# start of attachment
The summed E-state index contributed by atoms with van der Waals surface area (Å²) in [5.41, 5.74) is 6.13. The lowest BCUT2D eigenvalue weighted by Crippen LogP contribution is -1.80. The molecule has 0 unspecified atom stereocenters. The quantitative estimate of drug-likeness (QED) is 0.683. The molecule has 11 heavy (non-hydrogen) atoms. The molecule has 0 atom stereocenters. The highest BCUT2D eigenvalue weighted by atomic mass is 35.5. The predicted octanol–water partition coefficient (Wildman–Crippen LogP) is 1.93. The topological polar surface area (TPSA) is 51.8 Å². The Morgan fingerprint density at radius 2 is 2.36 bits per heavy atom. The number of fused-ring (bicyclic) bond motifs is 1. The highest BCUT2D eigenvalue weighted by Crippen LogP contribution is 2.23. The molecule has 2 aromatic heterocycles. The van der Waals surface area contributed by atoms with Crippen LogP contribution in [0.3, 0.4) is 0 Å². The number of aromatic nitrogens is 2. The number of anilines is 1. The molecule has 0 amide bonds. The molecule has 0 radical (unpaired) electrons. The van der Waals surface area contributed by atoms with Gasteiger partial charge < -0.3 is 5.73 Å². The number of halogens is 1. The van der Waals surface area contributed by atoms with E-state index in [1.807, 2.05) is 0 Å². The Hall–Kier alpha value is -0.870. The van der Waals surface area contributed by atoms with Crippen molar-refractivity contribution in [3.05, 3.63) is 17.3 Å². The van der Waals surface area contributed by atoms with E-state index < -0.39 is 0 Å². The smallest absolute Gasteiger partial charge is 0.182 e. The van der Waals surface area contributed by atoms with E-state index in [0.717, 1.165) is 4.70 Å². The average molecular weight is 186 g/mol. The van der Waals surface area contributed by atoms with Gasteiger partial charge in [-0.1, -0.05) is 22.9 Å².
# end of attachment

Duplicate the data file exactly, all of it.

The summed E-state index contributed by atoms with van der Waals surface area (Å²) in [5.41, 5.74) is 6.13. The lowest BCUT2D eigenvalue weighted by Crippen LogP contribution is -1.80. The molecule has 0 unspecified atom stereocenters. The quantitative estimate of drug-likeness (QED) is 0.683. The molecule has 11 heavy (non-hydrogen) atoms. The molecule has 0 atom stereocenters. The highest BCUT2D eigenvalue weighted by atomic mass is 35.5. The predicted octanol–water partition coefficient (Wildman–Crippen LogP) is 1.93. The topological polar surface area (TPSA) is 51.8 Å². The Morgan fingerprint density at radius 2 is 2.36 bits per heavy atom. The number of fused-ring (bicyclic) bond motifs is 1. The highest BCUT2D eigenvalue weighted by Crippen LogP contribution is 2.23. The molecule has 2 aromatic heterocycles. The van der Waals surface area contributed by atoms with Crippen LogP contribution in [0.3, 0.4) is 0 Å². The number of aromatic nitrogens is 2. The number of anilines is 1. The molecule has 0 amide bonds. The molecule has 0 radical (unpaired) electrons. The van der Waals surface area contributed by atoms with Gasteiger partial charge < -0.3 is 5.73 Å². The number of halogens is 1. The van der Waals surface area contributed by atoms with E-state index in [1.807, 2.05) is 0 Å². The Hall–Kier alpha value is -0.870. The van der Waals surface area contributed by atoms with Crippen molar-refractivity contribution in [3.05, 3.63) is 17.3 Å². The van der Waals surface area contributed by atoms with E-state index < -0.39 is 0 Å². The smallest absolute Gasteiger partial charge is 0.182 e. The van der Waals surface area contributed by atoms with E-state index in [0.717, 1.165) is 4.70 Å². The average molecular weight is 186 g/mol. The van der Waals surface area contributed by atoms with Gasteiger partial charge in [-0.1, -0.05) is 22.9 Å².